Some recent CCUS investments (see chart 5) include:

  • ADNOC awarding a $227 million contract for EOR to recover more reserves from its largest onshore oilfield, announced in March 2022.
  • ADNOC announcing in January this year that it has already started work on the world's first fully sequestered carbon dioxide (CO2) injection well, and agreeing to acquire 100% of its grid power from the Emirates Water and Electricity Company's nuclear and solar sources.
  • ADNOC, Qatar Energy, and Saudi Aramco announcing plans to expand CCUS capacity by 2030 and 2035.
  • Saudi Aramco also has a joint agreement with SLB (formerly Schlumberger) and Linde to establish a carbon capture storage hub that could store up to 9 million tons of CO2 per year by 2027, with Aramco contributing about 6 million tons. This follows Saudi Arabia's announcement of a carbon capture target of 44 million tons per year by 2035. Based on publicly available information, some of the CO2 captured in Jubail would reportedly be used to maximize production at certain Aramco fields (through EOR) to meet the company's increased production targets by 2027.

Chart 5


Chart 6


Investments In Low Carbon Technologies Will Eventually Rise

Compared with peers, GCC sovereigns and NOCs have more headroom to adapt to the energy transition given their lower exposure to shareholder activism, higher operational resilience, and abundant reserves. We believe these provide a greater range of financial options than for many peers, notably those in Europe, to tackle energy transition risks. This means their credit ratios should remain resilient.

International oil and gas players (with stated sustainability commitments) plan to devote about 15%-20% on average of their consolidated capital investments to low carbon projects through to 2030. In the GCC, NOCs and listed companies do not disclose low carbon investments as separate line items from overall capex. We estimate, however, that the contribution is significantly below the international peer average, for now. The $15 billion of spending ADNOC has announced for clean energy and low carbon investment from now until 2028 implies this will represent about 10% of total spending. We note its planned capex of about $150 billion over 2023-2027 is likely to go toward increasing the capacity of its upstream operations by 2027.

GCC NOCs' lower investments than global peers in the energy transition, albeit at varying amounts across the region, could be a result of:

  • Differences in business mix. Some European players have significant refining exposures, which means they might need to make higher investments given the refining segment's higher GHG intensity; or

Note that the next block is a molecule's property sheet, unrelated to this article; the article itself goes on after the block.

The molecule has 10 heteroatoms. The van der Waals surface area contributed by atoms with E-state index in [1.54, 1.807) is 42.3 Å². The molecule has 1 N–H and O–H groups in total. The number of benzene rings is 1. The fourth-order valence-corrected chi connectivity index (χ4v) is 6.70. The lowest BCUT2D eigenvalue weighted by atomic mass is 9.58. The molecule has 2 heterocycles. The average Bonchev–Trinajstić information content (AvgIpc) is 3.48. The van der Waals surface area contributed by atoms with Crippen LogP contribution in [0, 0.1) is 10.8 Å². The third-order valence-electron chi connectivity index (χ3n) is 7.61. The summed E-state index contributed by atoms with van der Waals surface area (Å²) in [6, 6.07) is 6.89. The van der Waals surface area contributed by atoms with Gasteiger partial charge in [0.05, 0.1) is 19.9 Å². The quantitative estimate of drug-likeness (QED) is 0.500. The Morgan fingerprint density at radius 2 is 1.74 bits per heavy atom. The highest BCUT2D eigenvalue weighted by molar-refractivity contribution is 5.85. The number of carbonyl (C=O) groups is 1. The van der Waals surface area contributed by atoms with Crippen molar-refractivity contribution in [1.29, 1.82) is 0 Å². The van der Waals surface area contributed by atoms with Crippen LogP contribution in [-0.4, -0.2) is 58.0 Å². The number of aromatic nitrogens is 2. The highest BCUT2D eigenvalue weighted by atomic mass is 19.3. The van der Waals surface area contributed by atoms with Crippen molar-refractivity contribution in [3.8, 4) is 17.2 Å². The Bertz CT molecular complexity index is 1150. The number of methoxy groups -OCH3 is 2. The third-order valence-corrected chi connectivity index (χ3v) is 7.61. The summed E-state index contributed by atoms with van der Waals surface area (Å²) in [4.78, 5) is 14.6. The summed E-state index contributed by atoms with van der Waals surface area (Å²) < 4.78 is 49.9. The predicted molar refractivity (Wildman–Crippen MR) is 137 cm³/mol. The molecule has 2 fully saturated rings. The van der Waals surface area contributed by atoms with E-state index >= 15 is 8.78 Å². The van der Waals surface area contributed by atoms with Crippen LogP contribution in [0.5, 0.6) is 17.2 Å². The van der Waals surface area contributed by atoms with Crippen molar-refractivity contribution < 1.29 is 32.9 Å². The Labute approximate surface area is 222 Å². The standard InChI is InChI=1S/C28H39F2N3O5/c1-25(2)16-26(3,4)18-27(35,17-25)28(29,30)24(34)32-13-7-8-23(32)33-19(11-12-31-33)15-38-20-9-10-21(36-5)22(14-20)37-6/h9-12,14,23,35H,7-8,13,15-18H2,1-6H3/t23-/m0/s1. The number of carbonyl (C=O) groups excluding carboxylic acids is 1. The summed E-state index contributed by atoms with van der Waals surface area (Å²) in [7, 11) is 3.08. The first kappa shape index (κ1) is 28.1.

• Macroeconomic and geopolitical factors. Elevated commodity prices, for gas specifically, coupled with inflationary pressures, could lead to a decline in returns from investments needed to develop low carbon energy sources. This could delay or discourage such investments. Global energy security concerns, given natural gas supply disruptions in 2022 and subsequent price volatility, have prompted countries to secure more LNG agreements with the GCC. To an extent, the energy transition has temporarily taken a back seat.

The lack of available technologies could also be delaying investments. GCC NOCs need technologies that are not yet available to meet decarbonization goals. Some, such as hydrogen projects, are still in nascent stages of development. This is not a differentiating factor, however, since it applies globally.

We examined the correlation between global oil majors that disclose carbon emissions data and the breakdown of capex by type (including low carbon investments), their historical low carbon energy-focused investments, and the corresponding GHG reductions (scopes 1 and 2) compared with baseline years. On average, low carbon investments for this group (BP, Shell, Total Energies, Suncor, and Petrobras) amounted to about 8% of total consolidated capex for 2019-2021. This is expected to increase, according to companies' public disclosures and sustainability reports, to about 15%-20% for 2022-2030. Some investments also address scope 3 emissions (from the use of oil) and, as such, the value of the additional capex overstates the actual requirements, in our view.

Applying the same ratio to GCC NOCs, we estimate cumulative incremental low carbon investment capex of $120 billion-$200 billion over 2022-2030 (implying an incremental aggregate annual spend of $15 billion-$25 billion per NOC). This is in addition to the capex we assume for the companies in our current base case and compares with aggregate capex of $70 billion as of year-end 2021 (For rated NOCs, we use S&P Global Ratings' adjustments; for publicly listed NOCs, we use reported data).